Tick Season Has Arrived

Tick season is here. Make sure to check yourself, children and pets for ticks if you spend time in tall grass, brush or wooded areas.

The risk for Lyme disease is very low in Saskatchewan, but not zero.

Most ticks (about 96 per cent) found in Saskatchewan are the American dog tick. This species is not capable of transmitting Lyme disease to people. Rocky Mountain wood ticks and the winter tick (or moose tick) are also found in Saskatchewan.

Since 2008, 34,939 ticks have been identified through voluntary submissions in Saskatchewan and 105 were blacklegged ticks. Of the 94 blacklegged ticks mailed in for testing, 13 tested positive for the bacteria that causes Lyme disease.

Lyme disease is an infection transmitted to people through the bite of a blacklegged tick infected with the bacterium Borrelia burgdorferi. Lyme disease is a serious illness that may affect the joints, the heart and nervous system resulting in long-term illness. However, if treated early with the appropriate antibiotics, most people with Lyme disease will completely recover.

Blacklegged ticks are most often found in southern British Columbia, southeastern and south-central Manitoba, southern, eastern and northwestern Ontario, southern Quebec, southern New Brunswick and Grand Manan Island, and Nova Scotia. However, Blacklegged ticks are spreading to new areas in Canada due to climate change. Established populations of blacklegged ticks have not been identified in Saskatchewan but infected ticks may be dropped off by migrating birds.

Ticks can transmit the bacteria regardless of what stage they are at in their life cycle. You may not know you have been bitten, since ticks are very small and their bites are usually painless.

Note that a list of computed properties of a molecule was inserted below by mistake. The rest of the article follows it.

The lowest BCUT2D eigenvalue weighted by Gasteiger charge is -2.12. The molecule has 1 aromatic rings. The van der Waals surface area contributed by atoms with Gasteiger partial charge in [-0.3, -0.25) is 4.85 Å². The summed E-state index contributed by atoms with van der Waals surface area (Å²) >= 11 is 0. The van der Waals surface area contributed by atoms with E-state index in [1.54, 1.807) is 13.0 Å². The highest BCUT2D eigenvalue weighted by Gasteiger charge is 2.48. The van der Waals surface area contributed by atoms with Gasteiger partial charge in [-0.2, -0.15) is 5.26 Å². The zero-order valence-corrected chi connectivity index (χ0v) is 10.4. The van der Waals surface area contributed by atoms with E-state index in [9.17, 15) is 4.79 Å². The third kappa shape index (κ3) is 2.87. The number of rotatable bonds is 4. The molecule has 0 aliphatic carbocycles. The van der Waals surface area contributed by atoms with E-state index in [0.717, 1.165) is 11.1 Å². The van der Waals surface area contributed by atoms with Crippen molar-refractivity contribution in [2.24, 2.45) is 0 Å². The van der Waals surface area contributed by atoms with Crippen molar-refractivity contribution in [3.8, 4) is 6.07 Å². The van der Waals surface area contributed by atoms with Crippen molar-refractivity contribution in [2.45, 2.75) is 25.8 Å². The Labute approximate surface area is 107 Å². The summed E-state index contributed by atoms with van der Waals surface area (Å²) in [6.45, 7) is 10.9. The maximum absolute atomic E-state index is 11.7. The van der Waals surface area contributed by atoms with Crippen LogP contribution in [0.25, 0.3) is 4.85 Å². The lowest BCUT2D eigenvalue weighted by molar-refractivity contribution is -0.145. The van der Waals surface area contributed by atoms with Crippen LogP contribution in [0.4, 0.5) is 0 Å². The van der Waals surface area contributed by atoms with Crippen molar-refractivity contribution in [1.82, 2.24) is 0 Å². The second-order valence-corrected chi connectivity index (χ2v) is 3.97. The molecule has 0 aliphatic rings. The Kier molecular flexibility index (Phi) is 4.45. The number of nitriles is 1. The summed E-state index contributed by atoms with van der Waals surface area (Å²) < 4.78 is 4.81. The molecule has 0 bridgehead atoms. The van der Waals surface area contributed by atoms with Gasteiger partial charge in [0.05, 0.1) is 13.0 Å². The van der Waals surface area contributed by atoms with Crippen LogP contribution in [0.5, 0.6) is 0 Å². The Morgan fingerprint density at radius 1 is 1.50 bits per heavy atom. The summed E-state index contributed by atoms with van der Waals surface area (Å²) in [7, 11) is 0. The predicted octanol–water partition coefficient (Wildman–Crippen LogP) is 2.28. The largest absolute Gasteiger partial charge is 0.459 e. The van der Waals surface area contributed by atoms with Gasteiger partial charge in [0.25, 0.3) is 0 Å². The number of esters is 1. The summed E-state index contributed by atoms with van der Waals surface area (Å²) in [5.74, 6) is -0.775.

Ways to protect yourself when heading outdoors include:

  • Wear pants, long-sleeved shirts and close-toed shoes or boots.
  • Pull socks over your pant legs to prevent ticks from crawling up your legs.
  • Wear light-coloured clothing so ticks can be seen easily.
  • Use insect repellent containing DEET or Icaridin. Apply repellent to exposed skin; always read and follow the directions on the label.
  • Wear permethrin-treated clothing (always follow label directions).
  • When hiking, stay on cleared paths or trails and avoid contact with tall grass and overgrown brush.

    When returning from outdoors:

  • Shower or bathe as soon as possible after being outside to wash off loose ticks.
  • Do ‘full body’ tick checks as soon as possible after being outside on yourself, your children, and your pets. Some ticks are quite small (the size of a pinhead or freckle), so look carefully.
  • To remove ticks from clothing, put your clothes in a hot dryer or hang them out in the sun on a hot day for at least 15 minutes. The heat can kill the ticks. Also check for ticks on any gear you had with you in the woods.

Tick Removal:

If you find a tick attached to your skin:

  • Carefully remove it with fine-tipped tweezers and grasp the parts of the tick as close to the skin as possible.
  • Pull slowly upward and out with a firm steady pressure.
  • Do not handle the tick with bare hands and be careful not to squeeze, crush or puncture the body after removal as this may also contain infectious fluids.

Find more information about ticks here:

You can also submit a photo of any ticks you find to for identification which helps with provincial monitoring.

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